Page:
An Inside Look at an Oysterless OysterFest

For the first time in 16 years, this year at the Wellfleet OysterFest, there were no shucking stalls, there were no coolers of ice, there were no oysters.

So, where were the oysters? Working to fight off a contamination in the habor that was linked back to the Wellfleet varietal.

“The oyster is not here today because it is doing its work,” said Nancy O’Connell, founding board member of Wellfleet SPAT. “We need to be respectful of the process of the environment. The most respectful thing we can do is to accept that the oyster is where it needs to be and to trust the innate sense of nature.”

O'Connell noted that, "The oyster is an ecologic engineer that works around the clock filtering water; constantly at work to
O'Connell noted that, "The oyster is an ecologic engineer that works around the clock filtering water; constantly at work to help keep Wellfleet Harbor clean."

As I headed out for the weekend, some people asked, ‘Why are you still going to the event when the main attraction won’t be there?’ Sitting in the back of the car on my way to Wellfleet, I thought the same thing, until I pulled up the Cape Cod Times and read that: “The 14 raw bars, serving 125,000 oysters worth a quarter of a million dollars to shellfishermen, will not be participating this year.”

A quarter of a million dollars. This was no longer about disappointed attendees that were missing out on some of the best oysters on the market, it was about shellfishermen and all they lost—which is why the festival was founded in the first place.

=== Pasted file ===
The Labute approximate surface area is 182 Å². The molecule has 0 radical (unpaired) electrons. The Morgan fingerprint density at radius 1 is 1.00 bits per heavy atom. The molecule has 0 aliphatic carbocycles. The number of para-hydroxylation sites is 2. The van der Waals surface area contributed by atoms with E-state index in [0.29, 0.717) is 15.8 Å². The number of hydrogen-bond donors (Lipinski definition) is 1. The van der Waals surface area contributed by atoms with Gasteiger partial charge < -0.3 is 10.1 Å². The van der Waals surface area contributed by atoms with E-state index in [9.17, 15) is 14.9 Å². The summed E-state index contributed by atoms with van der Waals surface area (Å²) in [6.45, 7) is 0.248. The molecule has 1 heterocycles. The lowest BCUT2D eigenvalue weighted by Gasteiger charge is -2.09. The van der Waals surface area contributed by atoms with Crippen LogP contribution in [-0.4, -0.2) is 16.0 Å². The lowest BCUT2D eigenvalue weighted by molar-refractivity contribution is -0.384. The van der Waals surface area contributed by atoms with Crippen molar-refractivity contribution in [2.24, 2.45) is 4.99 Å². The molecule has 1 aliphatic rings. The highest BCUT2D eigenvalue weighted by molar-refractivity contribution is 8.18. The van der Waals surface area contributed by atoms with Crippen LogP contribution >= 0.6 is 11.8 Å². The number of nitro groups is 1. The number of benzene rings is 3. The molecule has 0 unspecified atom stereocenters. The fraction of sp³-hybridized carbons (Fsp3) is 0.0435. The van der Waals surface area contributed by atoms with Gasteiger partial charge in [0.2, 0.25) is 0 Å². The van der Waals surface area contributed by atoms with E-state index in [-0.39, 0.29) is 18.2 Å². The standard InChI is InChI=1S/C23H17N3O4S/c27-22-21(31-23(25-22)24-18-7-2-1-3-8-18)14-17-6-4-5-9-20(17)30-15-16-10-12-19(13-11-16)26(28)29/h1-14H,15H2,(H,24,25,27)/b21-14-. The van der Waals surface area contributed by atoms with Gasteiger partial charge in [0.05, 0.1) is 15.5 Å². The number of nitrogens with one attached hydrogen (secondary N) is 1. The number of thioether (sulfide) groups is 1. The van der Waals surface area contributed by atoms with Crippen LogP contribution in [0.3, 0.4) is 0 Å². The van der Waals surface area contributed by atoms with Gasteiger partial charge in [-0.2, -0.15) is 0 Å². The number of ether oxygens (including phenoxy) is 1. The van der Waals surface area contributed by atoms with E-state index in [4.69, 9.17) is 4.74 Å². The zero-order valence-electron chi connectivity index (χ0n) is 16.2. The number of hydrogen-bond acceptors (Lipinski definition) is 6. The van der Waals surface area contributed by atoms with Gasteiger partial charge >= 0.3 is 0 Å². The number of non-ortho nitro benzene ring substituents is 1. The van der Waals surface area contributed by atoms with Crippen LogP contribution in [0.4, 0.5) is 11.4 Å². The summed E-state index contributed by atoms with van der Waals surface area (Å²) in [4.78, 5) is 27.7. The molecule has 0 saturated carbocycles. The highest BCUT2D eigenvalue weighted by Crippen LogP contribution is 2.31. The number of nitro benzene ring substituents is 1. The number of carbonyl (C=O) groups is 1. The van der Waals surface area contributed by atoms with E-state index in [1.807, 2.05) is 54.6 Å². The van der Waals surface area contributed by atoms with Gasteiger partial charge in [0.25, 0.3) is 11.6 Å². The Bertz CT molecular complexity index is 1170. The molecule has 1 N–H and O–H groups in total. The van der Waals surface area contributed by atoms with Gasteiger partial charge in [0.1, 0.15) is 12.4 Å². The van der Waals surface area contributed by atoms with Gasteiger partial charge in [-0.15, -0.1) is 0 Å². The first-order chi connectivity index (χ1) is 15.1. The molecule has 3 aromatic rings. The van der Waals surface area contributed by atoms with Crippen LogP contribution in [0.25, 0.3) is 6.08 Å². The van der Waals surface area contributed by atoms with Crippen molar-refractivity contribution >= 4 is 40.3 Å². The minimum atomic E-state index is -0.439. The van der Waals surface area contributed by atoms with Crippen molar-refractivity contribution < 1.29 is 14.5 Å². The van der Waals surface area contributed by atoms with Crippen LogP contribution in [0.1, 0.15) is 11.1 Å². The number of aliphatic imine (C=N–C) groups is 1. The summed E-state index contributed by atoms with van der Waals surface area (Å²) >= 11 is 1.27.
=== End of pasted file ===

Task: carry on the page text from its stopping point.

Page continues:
The festival was started by Wellfleet Shellfish Promotion and Tasting, or SPAT, as a way to help shellfishermen during an already difficult sales period. One of the local fishermen explained that the winter is a slow season, which means, typically fishermen use this event to put money away to get them through the winter. This year, that didn’t happen, which meant a double hit for these fishermen, as they enter their slowest season.

“While the 'Fest is about our famous oysters and shellfishing—it is moreover about Wellfleet as a community,” said O’Connell. “So, some of us felt the mission to increase understanding of our environment and harbors was supported by having this event happen.”

Only one of the 14 oyster bars that were supposed to be shucking up over 100,000 oysters set up shop in the middle of the plaza—Pirate Shellfish. Adorned in mermaid and merman gear, the vendors represented the characters and spirits of the fishermen who usually attend, while also offering a spot for the fishermen who did attend, to meet up, enjoy the day and keep their spirits alive.

Pirate Shellfish kept a fishermen presence at this year's event as the lone stall for education, donation and entertainment.
Pirate Shellfish kept a fishermen presence at this year's event as the lone stall for education, donation and entertainment.

“Aside from missing the raw bars, what I think was missing is the [fishermen’s] colorful character. They’re sprinkled all around the ‘Fest and they are quite entertaining at their booths. They let you in on their world this weekend and it’s not a traditional lifestyle. So, it was sad not to have their energy and their spirit around.”

The announcement that raw oysters would not be served at this year’s ‘Fest came a day before the festivities kicked off after a reported 75 cases of the norovirus all traced back to Wellfleet oysters, which had been served at weddings and events leading up to the weekend.